Rob, like an idiot, ate it even though it was still a little too hot it was so nice.
Mishkin’s mashes together a few vibes:
- a 50s pie ‘n mash shop exterior and ceiling tiles
- some 50s Americana diner booths
- prescription 90s Brooklyn bare brick walls
- the signature square bar
Arriving after 9pm, it’s lit like a dive bar, while the majority of the ‘Lock, Stock’ soundtrack chirps out of the speakers.
The whole thing works, and somehow doesn’t feel forced. A testament to the polished design thinking that’s gone into it. Bravo.
Obviously, the main reason were were here was to try the steamed beef patty. Otherwise known as a slider. Upon ordering though, we were told that they had sold out for the day, very sad times. So we had to throw in some substitutions.
Now, we’ve had a bunch of these in the States and have rarely been disappointed, so it was first to catch our eye. And it was nice.
The pastrami was tasty and peppery, the cheese was chewy, squidgy and seeped into the folds of the meat, along with the just-there-enough Russian dressing.
Personal preference weighs in at this point: Rob found the thinly cut pastrami didn’t add as much to the texture as the chunky lumps of torn off corned beef (what we Brits call salt beef) he was used to in the Reubens he’d had in the States. The rye had also been toasted (too much in Rob’s opinion) an unnecessary measure for this sandwich. Again, this is a good sandwich, and recommended for a Reuben newb (a Reuwb?), just not the best example we’ve ever had.
A generous shredding of duck, intermingled with chunks of seasoned potato, still with plenty of bite to them. Maybe not necessarily a hash, as it felt like the two ingredients had been tossed together at the last minute, as opposed to being smashed ‘n fried tougher hash style, but the flavours were delightfully subtle. A fried egg topped it, with the yolk adding a sticky texture to the mouthful. And the “liquor” gravy served with it was spot-on umami juice that kept the whole thing from being too dry.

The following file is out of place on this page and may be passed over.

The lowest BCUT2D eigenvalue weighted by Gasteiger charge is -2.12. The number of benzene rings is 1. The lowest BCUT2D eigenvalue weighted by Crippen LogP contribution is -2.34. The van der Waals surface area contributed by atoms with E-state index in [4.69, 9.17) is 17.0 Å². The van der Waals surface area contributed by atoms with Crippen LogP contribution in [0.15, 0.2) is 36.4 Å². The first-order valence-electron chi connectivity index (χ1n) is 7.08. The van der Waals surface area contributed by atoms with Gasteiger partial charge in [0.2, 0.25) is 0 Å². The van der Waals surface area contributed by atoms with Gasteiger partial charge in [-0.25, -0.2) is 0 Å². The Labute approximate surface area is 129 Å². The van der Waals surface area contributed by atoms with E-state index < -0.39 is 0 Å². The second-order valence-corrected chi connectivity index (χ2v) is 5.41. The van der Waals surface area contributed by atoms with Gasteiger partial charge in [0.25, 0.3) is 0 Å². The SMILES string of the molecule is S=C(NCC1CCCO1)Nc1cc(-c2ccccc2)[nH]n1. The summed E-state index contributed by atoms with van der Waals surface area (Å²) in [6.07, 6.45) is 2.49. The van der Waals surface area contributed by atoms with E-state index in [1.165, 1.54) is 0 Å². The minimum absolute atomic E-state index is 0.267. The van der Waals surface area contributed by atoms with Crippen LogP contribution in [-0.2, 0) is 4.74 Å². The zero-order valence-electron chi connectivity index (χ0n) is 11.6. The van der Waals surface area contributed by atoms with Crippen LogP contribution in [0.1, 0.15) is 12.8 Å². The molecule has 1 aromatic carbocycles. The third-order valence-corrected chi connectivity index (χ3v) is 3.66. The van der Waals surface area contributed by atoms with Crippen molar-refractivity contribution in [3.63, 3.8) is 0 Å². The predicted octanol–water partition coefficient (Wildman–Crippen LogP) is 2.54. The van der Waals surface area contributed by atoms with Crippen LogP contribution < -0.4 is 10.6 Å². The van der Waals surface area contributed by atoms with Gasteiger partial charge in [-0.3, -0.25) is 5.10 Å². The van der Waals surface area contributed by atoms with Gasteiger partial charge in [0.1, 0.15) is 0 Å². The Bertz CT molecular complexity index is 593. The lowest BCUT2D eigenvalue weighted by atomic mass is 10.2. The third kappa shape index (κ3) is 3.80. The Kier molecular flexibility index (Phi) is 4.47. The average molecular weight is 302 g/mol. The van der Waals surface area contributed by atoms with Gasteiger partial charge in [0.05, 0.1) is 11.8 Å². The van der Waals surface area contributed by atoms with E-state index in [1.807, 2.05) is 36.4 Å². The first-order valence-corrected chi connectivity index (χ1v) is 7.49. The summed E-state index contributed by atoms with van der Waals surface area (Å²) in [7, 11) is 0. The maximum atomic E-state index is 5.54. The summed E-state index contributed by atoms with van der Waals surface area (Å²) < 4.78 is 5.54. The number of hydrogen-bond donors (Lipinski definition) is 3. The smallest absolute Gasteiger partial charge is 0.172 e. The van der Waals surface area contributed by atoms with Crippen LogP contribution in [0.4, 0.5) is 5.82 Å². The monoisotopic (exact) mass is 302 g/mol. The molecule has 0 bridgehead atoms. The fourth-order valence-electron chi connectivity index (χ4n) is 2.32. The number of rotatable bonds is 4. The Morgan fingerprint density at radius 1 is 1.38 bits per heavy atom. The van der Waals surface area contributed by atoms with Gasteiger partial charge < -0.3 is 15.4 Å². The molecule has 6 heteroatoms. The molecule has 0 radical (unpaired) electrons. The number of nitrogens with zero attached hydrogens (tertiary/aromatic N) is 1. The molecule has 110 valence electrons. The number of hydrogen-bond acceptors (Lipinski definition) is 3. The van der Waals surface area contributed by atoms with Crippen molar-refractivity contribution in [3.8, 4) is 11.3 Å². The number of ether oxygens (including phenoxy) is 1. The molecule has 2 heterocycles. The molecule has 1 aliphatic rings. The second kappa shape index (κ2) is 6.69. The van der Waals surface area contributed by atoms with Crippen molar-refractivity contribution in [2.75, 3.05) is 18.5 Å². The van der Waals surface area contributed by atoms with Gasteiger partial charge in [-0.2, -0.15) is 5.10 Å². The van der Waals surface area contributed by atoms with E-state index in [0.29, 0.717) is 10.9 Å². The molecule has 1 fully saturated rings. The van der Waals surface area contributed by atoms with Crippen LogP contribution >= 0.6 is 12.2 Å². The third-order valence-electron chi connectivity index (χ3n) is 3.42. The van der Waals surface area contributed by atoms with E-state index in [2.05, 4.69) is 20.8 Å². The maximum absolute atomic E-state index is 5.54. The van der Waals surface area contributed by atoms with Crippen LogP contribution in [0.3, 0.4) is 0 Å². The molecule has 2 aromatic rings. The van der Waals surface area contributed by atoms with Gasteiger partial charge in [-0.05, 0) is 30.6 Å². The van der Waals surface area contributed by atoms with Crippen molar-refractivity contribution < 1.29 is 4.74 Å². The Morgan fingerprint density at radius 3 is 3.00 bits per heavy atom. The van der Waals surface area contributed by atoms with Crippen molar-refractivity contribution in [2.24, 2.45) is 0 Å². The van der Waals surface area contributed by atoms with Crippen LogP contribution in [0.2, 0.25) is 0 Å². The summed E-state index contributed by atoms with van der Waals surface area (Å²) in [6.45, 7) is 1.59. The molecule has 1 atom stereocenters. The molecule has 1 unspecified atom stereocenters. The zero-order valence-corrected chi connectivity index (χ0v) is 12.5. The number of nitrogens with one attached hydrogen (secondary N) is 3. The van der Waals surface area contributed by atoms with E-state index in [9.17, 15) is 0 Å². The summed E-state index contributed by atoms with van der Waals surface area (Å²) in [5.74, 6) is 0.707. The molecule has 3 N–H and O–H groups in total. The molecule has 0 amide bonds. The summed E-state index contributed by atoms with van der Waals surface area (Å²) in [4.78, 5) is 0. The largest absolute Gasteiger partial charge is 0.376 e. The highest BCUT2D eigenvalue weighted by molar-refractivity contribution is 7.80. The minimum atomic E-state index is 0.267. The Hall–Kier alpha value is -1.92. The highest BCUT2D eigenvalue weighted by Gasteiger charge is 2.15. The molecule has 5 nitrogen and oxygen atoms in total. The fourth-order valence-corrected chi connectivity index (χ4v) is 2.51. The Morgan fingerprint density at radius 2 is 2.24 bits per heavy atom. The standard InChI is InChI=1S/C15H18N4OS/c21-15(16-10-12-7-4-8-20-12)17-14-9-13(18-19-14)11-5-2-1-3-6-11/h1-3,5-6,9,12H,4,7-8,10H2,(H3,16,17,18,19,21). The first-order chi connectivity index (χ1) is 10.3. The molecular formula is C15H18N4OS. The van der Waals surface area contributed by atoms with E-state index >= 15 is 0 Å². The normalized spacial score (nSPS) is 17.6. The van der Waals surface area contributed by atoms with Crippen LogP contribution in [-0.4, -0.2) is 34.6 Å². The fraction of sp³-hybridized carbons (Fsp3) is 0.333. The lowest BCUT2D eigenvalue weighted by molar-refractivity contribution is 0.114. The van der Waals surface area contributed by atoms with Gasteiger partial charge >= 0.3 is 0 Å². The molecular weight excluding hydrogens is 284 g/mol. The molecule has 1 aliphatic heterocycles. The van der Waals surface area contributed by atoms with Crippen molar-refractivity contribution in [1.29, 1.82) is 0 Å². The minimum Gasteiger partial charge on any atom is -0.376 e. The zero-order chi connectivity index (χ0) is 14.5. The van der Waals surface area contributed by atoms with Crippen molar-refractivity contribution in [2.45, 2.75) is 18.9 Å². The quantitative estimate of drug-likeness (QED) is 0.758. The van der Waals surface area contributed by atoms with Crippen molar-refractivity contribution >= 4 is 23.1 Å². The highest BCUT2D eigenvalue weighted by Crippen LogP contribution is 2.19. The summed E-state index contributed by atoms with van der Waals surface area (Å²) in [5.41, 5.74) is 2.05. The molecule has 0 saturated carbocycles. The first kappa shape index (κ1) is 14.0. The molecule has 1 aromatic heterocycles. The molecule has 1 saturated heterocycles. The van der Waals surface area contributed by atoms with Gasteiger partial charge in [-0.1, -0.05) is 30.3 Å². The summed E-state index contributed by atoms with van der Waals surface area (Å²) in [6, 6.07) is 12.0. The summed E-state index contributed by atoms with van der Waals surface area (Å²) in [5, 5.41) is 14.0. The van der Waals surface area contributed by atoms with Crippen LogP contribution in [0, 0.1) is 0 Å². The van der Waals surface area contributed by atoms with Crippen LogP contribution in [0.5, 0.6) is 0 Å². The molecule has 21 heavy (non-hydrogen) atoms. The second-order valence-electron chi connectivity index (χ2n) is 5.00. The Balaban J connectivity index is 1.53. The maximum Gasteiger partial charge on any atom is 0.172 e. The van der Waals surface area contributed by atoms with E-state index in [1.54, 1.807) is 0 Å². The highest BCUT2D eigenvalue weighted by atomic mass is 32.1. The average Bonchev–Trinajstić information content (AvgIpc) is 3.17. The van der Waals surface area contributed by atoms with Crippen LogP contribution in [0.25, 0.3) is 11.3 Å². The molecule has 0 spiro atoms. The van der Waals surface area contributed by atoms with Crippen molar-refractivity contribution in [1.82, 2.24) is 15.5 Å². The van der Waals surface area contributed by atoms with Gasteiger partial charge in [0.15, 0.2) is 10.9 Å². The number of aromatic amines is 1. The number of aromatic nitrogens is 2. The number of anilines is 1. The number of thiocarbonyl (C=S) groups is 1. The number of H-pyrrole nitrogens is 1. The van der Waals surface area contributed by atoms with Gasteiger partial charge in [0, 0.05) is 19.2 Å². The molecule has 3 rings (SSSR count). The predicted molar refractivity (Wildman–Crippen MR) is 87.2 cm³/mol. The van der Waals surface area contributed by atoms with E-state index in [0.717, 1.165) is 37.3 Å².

Macaroni and Cheese
Arguably our favourite restaurant mac ‘n cheese in London. Frickin’ great cheese sauce dude - syrupy cheddar ooze with a aftertaste of sharpness, topped with a heap of breadcrumbs, combining to create a smooth, crunchy, squishy mouthful. Rob, like an idiot, ate it even though it was still a little too hot it was so nice.
Mishkin’s is a very deliberate joint which really tastes like good ol’ fashioned home cooking. It doesn’t put you on edge with overt posturing; just nice, comforting, homely nosh with a smile.
- Rob ‘thought the waitress was cute’ Pooke.
- Simon ‘didn’t notice due to being married’ Doggett.
The toilets have to be mentioned because they are fucking epic - simultaneously reminding Rob of his grandparent’s house in Bermondsey (which had last been decorated several decades past, having flock wallpaper from the time before the last time it was fashionable), and Bernie Rubens’ house in Sixty Six.
Also, we didn’t take any photos because it was dark. We’ll get some when we return to try the sliders.
Sorry. Steamed beef patties.
And we still haven’t managed to get into Spuntino yet. Grr.